With that said, I’ll never do the job again. Most of the people working there are not what I would call activists. They’re just kids looking for a job. This is what annoyed me most about the job. It was strictly about money, and very few people actually cared about the message they were selling to people. And of course, you couldn’t possibly object to any actions of the HRC, or that would damage morale and lower the fundraising. It’s just as much selling a message to the general public as it is to the people working there. Also, the insanely high turnover rate makes watching people constantly come and go because they can’t meet a quota incredibly depressing. I feel like I’ve done my duty on the fundraising side of non-profits and will never do it again.

    Oh, and one final note, it’s not just the HRC that the Fund canvasses for, it’s also a variety of environmental non-profits. Pretty much any canvasser you see asking for money is getting paid.

  • fuzzy

    I got a job with a place like FPIR once. Walked away the next day. Their message was good and most of the canvassers seemed to believe it, but the manipulative way they interacted with everybody made me ill. Wish there were better ways to raise money for good causes.

  • Baxter

    There has been at least one lawsuit against the Fund for treating its workers terribly: paying them below minimum wage and forcing them to work overtime without compensation. I would never suggest working for them.

  • Jackson

    I’m also a former Fund worker. Disgusting work conditions.

  • Jeffree

    The canvassers also hedge & blush when you ask them about how long they’ve been involved with LGBT equality issues.

    It may be just the ones I’ve come across, but they don’t seem to have been LGBT allies until they started waving their clipboards at random strangers on the street.

    [I am polite to them though because I know they’re just doing their job].

  • Mike_AFX

    I worked for the fund and on my first day I achieved the highest amount of donations out of my other coworkers and immediately became a “permanent” hire-on. Unfortunately for them, that was my first and last day. I’m a people person, but the whole waving thing is just ridiculous. Also, I was coached by a girl who literally told me to yell “HI!!!!” across the street to people to get them to talk to me. Ummm, yeah sorry. That’s awkward, not gonna do that. :D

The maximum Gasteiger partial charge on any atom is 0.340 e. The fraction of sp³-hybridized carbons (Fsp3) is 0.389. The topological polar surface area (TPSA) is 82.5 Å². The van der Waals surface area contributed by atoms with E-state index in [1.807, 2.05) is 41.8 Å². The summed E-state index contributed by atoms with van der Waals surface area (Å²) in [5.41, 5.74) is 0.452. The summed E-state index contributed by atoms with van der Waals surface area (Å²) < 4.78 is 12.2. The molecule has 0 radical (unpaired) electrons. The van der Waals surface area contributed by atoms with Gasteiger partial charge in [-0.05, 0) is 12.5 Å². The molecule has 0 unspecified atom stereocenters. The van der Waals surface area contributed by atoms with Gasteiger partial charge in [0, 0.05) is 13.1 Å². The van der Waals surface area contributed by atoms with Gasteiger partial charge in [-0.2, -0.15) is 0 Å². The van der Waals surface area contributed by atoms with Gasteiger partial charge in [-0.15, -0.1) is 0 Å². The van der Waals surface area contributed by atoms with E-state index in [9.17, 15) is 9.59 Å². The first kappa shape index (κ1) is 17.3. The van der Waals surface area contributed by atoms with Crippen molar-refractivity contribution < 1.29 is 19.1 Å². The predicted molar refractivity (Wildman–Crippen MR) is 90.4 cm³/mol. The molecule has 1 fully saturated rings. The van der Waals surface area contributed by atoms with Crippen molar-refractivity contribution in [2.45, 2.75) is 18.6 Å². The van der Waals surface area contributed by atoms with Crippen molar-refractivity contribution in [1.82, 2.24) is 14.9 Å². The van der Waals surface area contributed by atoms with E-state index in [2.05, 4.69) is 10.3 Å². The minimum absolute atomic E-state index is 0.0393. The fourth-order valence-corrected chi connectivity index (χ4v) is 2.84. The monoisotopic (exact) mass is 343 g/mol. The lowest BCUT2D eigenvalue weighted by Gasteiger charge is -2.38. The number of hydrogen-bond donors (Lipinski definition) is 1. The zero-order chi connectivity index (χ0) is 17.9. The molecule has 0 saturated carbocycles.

• eatmybush69

    new yorkers suck major peen

  • Benanana

    I’m currently working for FPIR, and quite honestly I think it’s ridiculous to view these guys in such a negative light. There are sometimes embarrassing training sessions teaching an encouraging you to do things out of your comfort zone. You are taught to, indirectly, be manipulative and persuasive to people at doors and the streets.

    And you know what, that’s what works the best and gets the most money out of people. Considering the opposition to the issues these guys are working on have a shit ton of supporters and money, we do what we can. It’s kind of hard to play 100% fair in a game that constantly cheats and caters to the side with the most funds.

    So yes, if you can’t handle it, then move along. But this is a good amount of money going to issues that are out numbered already, that wouldn’t otherwise be accruing this much. Canvassing has proven to be very effective, and it’s here to stay.